Food is celebrated as a key element of the Nigerian culture. Food is embraced for fellowship, worship, and survival. The staple foods of Nigeria include rice, yam, cassava, and wheat (bread). Traditionally, Nigerians (at least the elders) don’t cook by recipe. The fine art of cooking Nigerian food is normally handed down through observation, apprenticeship, and experimentation. When asked how they cook so well without a written guide, the older Nigerian mothers would only say that “they just do it.” This attests to their experiential learning of the art of Nigerian cooking. As modern practices take root, more and more Nigerians are resorting to the guiding “hands” of written recipes. That is what informs the writing of this book. Our American and European friends often request copies of Nigerian recipes. If not written down, the much-desired Nigerian recipes cannot be disseminatee and promulgated throughout the world. Thus, it is the hope that this book will contribute to providing a lasting archival repository of Nigerian recipes, just as other books before it have done.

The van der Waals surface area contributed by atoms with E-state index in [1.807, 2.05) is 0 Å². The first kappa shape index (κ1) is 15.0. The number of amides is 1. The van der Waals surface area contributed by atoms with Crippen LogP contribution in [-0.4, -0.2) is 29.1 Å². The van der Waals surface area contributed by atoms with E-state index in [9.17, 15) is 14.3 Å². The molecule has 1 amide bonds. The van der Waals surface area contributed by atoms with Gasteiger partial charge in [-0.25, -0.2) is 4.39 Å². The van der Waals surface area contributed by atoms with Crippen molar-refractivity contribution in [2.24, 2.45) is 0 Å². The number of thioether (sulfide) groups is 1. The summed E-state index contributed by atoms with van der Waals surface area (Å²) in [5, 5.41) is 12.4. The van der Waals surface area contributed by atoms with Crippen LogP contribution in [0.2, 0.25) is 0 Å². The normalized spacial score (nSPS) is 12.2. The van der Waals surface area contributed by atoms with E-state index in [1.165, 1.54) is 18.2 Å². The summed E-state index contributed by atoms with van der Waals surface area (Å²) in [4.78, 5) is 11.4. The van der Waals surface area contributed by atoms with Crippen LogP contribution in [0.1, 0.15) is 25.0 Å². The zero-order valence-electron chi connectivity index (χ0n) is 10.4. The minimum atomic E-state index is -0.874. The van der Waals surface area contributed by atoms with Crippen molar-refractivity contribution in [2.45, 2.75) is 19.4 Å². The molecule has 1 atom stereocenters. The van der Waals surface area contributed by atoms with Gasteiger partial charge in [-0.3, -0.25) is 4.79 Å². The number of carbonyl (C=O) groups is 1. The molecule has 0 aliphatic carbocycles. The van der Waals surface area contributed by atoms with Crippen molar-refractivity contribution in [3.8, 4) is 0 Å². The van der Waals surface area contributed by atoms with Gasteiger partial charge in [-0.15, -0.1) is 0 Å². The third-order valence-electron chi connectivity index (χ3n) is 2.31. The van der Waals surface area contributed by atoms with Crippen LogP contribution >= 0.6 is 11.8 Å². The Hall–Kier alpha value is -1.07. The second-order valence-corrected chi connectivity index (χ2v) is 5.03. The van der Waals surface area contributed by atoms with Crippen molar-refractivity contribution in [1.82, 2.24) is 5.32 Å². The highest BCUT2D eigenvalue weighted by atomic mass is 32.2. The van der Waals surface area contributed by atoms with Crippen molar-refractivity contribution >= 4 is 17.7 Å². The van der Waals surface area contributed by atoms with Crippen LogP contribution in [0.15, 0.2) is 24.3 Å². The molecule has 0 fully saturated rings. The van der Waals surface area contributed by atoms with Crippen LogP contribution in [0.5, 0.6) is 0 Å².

Nigerian foods, particularly the soups, are usually spicy hot. Each family often has its own twists and turns to the process of achieving hotter and hotter meals. The common belief is that eating spicy foods is good for the heart and facilitates longevity. “Mild” is not normally in the vocabulary of Nigerian menu, except when dealing with our Western counterparts.
The diversity of thoughts, beliefs, and Nigerian kitchen practices lead to many different ways of preparing the same food. As such, many of the recipes in this book do present alternate approaches to preparing the same basic food. Please don’t be timid, experiment and enjoy!